Polio comeback in a number of countries: Should India be worried?

Abantika Ghosh
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Polio immunisation programme in Agartala in 2018. (Express File Photo: Abhishek Saha)

In the last one year or so, polio has made a comeback in countries such as the Philippines, Malaysia, Ghana, Myanmar, China, Cameroon, Indonesia and Iran, mostly as vaccine-derived polio infection. All these countries had wiped the virus out at various times during the last couple of decades; some, such as Iran and Malaysia, had done so even earlier.

Which are the countries that have seen polio outbreaks in recent months?

On December 8, 2019, the Ministry of Health in Malaysia announced the country’s first case of polio since 1992. The World Health Organization (WHO) announced that tests have confirmed that the virus is genetically linked to poliovirus circulating in the Philippines.

On September 19 last year, the Philippines had declared an outbreak of polio. Two cases have been reported to date, both caused by vaccine-derived poliovirus type 2. The first case was confirmed on September 14 following testing by the National Polio Laboratory at the Research Institute for Tropical Medicine, the Japan National Institute of Infectious Diseases (NIID) and the United States Centers for Disease Control and Prevention (CDC).

Last month, the CDC published a list of Asian countries where polio outbreaks have been reported. These are Afghanistan, Burma (Myanmar), China, Indonesia, Malaysia, Pakistan, Papua New Guinea and the Philippines. Except for Afghanistan and Pakistan, all these countries are new entrants into the list.

The CDC recommends that “all travelers to these countries be vaccinated fully against polio. Before traveling to these countries, adults who completed their routine polio vaccine series as children should receive a single, lifetime adult booster dose of polio vaccine”. WHO recommends that these countries require residents and long-term (4 weeks or more) visitors show proof of polio vaccination before leaving the country.

What is polio and why is it so feared?

According to CDC, “Polio is a crippling and potentially deadly disease that affects the nervous system... Because the virus lives in the faeces (poop) of an infected person, people infected with the disease can spread it to others when they do not wash their hands well after defecating (pooping). People can also be infected if they drink water or eat food contaminated with infected feces. Most people with polio do not feel sick. Some people have only minor symptoms, such as fever, tiredness, nausea, headache, nasal congestion, sore throat, cough, stiffness in the neck and back, and pain in the arms and legs. In rare cases, polio infection causes permanent loss of muscle function (paralysis). Polio can be fatal if the muscles used for breathing are paralyzed or if there is an infection of the brain.”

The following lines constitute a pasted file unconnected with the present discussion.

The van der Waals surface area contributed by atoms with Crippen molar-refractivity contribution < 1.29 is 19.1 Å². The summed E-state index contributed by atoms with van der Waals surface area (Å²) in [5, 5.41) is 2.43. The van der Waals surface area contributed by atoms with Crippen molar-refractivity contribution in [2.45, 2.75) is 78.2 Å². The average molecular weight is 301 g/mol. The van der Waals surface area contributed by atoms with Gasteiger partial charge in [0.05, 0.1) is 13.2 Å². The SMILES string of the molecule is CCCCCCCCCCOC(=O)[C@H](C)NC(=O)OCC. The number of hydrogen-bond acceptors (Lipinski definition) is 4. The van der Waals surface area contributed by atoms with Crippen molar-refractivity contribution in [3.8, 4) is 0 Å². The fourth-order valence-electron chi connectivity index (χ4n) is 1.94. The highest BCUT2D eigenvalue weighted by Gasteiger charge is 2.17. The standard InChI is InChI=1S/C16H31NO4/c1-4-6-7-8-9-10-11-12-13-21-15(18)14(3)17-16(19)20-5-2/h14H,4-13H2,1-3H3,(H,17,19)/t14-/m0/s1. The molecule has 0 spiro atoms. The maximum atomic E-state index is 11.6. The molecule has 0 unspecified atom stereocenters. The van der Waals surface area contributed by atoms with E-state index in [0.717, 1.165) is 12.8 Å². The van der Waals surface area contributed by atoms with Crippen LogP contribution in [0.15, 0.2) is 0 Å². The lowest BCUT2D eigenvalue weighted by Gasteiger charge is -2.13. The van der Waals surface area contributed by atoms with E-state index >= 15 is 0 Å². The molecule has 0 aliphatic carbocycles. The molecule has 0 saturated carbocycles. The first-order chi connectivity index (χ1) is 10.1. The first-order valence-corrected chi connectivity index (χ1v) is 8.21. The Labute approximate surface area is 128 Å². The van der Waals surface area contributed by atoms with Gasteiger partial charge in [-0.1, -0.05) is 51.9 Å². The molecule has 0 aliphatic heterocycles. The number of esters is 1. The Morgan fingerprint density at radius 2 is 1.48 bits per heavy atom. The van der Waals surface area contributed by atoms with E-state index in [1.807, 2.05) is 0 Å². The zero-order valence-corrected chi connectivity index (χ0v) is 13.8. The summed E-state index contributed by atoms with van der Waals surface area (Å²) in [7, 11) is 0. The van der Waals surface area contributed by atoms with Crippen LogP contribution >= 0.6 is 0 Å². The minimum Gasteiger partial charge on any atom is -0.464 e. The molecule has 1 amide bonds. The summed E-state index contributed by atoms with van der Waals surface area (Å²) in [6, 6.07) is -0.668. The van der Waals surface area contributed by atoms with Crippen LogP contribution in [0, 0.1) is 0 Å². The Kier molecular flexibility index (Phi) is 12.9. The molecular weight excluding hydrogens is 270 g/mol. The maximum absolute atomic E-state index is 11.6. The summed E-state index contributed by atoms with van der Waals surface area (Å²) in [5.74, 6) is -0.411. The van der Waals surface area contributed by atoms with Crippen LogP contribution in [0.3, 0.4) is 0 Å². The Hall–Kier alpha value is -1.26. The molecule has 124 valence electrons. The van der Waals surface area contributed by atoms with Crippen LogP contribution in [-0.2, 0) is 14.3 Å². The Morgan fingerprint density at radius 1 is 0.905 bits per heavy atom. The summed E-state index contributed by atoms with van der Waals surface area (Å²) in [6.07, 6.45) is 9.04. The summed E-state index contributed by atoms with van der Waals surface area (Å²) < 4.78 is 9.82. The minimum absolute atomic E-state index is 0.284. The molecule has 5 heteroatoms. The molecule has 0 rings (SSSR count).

The virus multiplies in the intestine, from where it can invade the nervous system and can cause paralysis. Once that happens, the patient is crippled for life because there is no treatment for the affliction. That is why polio is so dreaded. Polio infection, however, is easily preventable by a vaccine.

There are three variants of the polio virus, numbered 1 to 3. For a country to be declared polio-free, wild transmission of all three kinds has to be stopped. For eradication, cases of both wild and vaccine-derived polio infection to be reduced to zero.

Where does India stand?

In January 2014, India was declared polio-free after three years on zero cases, an achievement that is widely believed to have been spurred by the successful pulse polio campaign in which all children were administered polio drops. In fact, lessons from the programme were later incorporated in Mission Indradhanush to bump up India’s immunisation campaign, and with great success.

In 2018, there was a brief scare when some vials of the polio vaccine were found contaminated with the polio 2 virus that had been eradicated from the country in 1999. However, WHO quickly issued a statement saying that all vaccines used in the government programme in India were safe.

The last case due to wild poliovirus in the country was detected on January 13, 2011.

What do multiple outbreaks in the vicinity mean for India?

It calls for heightened vigilance, in short. Officials in the Ministry of Health are clear that there is no reason for undue panic because, thanks to shared borders with a polio-endemic country (Pakistan), India’s preparedness for preventing a polio influx is already very high. “There is no reason for any knee-jerk response because our polio surveillance mechanism is always on high alert and at airports we already look out for polio entry from seven-eight countries at all times. We are very well prepared to defend our polio-free status,” said a senior Health Ministry official.

Some years ago, India introduced the injectable polio vaccine in the Universal Immunisation Programme. This was to reduce chances of vaccine-derived polio infection, which continues to happen in the country. If both wild and vaccine-derived polio infection are reduced to zero, it would mean there is no trace left of the virus anywhere in the world, except in controlled situations in laboratories for future contingencies.